Idealism tends to make a world view in which the ideal is all that exists.  These can become almost delusional at times.  The American preoccupation with freedom as the explanation and cure for EVERYTHING is a good example of this.  It’s more than just a cultural perspective, it is the ONLY and EXCLUSIVE explanation.  That is about as narrow as you can get.  The U.S. has a history of horrible misinterpretations as a result of this perspective as well as a warped way of looking at things.  Some people are really bad though, almost delusional. 

In the end, what it appears to me is that the ideational perspective created at the ‘founding’ of the U.S. has had tremendous impact on this country and its perspectives.  It has not only set a pattern of thought, but this thought has grown to be ingrained in many American viewpoints.  It has had both good and bad qualities (as is typical of things).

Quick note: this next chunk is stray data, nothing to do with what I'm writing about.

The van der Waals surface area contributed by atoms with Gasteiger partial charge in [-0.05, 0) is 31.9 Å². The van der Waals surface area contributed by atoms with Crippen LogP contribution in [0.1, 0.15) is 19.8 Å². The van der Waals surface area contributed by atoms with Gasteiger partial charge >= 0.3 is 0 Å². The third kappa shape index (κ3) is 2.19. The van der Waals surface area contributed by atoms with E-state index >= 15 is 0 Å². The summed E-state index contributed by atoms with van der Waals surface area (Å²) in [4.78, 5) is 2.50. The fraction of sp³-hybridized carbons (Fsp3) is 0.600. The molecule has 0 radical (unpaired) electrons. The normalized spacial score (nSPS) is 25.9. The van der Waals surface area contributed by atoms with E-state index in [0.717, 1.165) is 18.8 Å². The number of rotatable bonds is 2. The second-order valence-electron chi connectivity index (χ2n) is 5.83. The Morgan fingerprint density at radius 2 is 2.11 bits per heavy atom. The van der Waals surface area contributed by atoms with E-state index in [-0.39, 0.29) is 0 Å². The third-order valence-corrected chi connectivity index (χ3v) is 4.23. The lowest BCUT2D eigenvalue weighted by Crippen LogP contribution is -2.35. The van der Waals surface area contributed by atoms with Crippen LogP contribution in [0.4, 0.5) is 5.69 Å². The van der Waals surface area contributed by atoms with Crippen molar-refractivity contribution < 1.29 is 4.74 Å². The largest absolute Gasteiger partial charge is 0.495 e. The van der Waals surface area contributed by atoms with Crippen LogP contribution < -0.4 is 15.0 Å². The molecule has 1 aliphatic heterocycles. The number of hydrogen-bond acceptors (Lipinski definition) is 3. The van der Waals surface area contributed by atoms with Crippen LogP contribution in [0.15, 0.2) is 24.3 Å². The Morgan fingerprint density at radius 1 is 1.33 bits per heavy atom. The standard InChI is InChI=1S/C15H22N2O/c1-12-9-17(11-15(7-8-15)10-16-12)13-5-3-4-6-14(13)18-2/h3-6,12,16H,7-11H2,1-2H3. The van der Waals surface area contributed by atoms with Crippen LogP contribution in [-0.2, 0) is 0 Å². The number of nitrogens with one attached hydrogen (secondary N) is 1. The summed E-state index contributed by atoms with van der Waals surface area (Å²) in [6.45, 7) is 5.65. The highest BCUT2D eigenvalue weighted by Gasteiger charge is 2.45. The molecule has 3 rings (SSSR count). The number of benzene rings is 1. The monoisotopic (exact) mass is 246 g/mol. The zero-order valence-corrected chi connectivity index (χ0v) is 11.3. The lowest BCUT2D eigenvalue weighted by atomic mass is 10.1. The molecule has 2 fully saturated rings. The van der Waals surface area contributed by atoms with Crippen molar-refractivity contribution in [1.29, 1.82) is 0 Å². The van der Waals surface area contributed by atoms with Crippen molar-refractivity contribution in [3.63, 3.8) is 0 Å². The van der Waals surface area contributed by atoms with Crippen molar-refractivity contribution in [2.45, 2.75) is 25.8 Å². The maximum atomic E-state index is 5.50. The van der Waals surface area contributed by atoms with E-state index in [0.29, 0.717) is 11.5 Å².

Personally, though, despite the good qualities of this idealism, I feel that an ideational perspective of life is not healthy.  It’s good to be idealistic about certain things but not all of life.  This, it seems, is one of the things that has helped the American lifestyle become an unhealthy one.

This entry was posted in Government and politics, Historical stuff, Modern life and society, The U.S. and American society and tagged , , , , . Bookmark the permalink.